With effectively 10 rounds of Championship games prior to the one-off Test against Ireland later this month, followed by the Ashes, there has never been a better time for county cricketers to come to the fore.
With another couple of rounds to go before the Ireland Test, it would seem an opportune moment to cast an eye over the various runners and riders.
Just who has been/is performing well enough to come under serious discussion for a Test place?
The bowling, of course, looks settled enough, with James Anderson and Stuart Broad still going strong and with Mark Wood now happily recovered from injury. Jofra Archer must surely be given his chance, however, after some splendid performances at the World Cup.
Various bowlers are knocking on the door around the shires, not least Yorkshire’s Ben Coad, but it is in the batting department where most of the places are up for grabs, specifically in positions one, two and three.
England’s one-two-three in their last Test against West Indies in February was Rory Burns, Keaton Jennings and Joe Denly. None, however, have made a compelling case to face Ireland at Lord’s from July 24, followed by Australia in the five-Test series that starts at Edgbaston on August 1.
Burns, who missed Surrey’s defeat to Yorkshire at Scarborough through illness, may well keep his spot through England’s natural tendency towards cautious selection, despite having managed just two half-centuries in his 12 Test innings. Burns has done okay, scoring 505 runs in six Championship games at an average of 42.08.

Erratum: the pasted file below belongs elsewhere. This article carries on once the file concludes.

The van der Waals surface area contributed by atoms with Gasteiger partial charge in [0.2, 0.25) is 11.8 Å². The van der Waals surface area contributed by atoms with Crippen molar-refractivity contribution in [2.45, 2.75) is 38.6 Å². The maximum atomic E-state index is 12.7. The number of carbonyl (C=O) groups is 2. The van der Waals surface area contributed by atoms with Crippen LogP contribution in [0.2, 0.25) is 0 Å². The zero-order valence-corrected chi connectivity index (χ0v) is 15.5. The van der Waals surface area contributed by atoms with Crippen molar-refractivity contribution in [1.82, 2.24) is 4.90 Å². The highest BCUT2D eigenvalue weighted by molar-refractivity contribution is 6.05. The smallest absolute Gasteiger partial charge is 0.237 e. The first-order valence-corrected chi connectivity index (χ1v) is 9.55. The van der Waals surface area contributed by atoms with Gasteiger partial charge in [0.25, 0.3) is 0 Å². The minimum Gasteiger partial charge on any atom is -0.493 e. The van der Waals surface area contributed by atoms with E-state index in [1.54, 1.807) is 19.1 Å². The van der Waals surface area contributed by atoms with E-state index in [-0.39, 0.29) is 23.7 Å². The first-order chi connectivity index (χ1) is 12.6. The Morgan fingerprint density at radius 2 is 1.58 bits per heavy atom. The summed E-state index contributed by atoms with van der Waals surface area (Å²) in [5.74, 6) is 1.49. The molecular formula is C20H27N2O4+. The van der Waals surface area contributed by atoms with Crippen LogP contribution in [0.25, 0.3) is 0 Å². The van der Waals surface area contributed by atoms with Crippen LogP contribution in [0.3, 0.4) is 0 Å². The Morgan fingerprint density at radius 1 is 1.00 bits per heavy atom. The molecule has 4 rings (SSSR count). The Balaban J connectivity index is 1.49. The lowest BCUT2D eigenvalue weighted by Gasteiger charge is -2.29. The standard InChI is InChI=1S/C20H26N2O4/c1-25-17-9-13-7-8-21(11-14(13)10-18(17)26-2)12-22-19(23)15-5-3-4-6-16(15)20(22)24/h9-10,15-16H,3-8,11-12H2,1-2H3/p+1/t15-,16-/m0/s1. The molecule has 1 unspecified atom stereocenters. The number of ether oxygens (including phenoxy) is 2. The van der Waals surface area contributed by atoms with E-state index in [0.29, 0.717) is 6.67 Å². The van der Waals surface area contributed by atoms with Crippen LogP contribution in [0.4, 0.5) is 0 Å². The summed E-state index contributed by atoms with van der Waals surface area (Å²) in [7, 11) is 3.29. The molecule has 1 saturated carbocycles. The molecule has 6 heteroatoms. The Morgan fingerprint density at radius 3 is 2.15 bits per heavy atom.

To put that into context, though, Yorkshire’s Adam Lyth has a superior average (46.38), with the only thing missing from Lyth’s CV being a three-figures score; he has hit six half-centuries, more than anyone else in the First Division.
Jennings is “unselectable”, to borrow the expression once used by Ashley Giles of Steven Finn, having managed just 260 runs in eight games for Second Division Lancashire at 23.63.
Denly has played just four games for Kent following his stint with Kolkata Knight Riders in the Indian Premier League, registering the unpersuasive return of 233 runs at 38.33.
Jason Roy simply has to play, whether as an opener or at No 3, following his form for England’s white-ball side. Roy is too good to be overlooked any longer for Test cricket, and his attacking style is exactly the sort of thing needed to “take it to the Aussies”, who would probably be more worried by Roy alone than by Burns, Jennings and Denly combined.
A personal view, oft-repeated, is that Joe Root should bat at No 3, which would solve a multitude of problems, not least in allowing Yorkshire’s Gary Ballance (727 runs in eight games this year at 60.58) to come in lower down the order.
Ballance should still play for me, along with Warwickshire’s Dominic Sibley, who is the First Division’s leading run-scorer with 922 from eight matches at 70.92.
Dawid Malan, Zak Crawley and Sam Northeast will have supporters, but, if Root will not budge from No 4, my top-three for the Ireland Test would be Sibley, Roy and Ballance.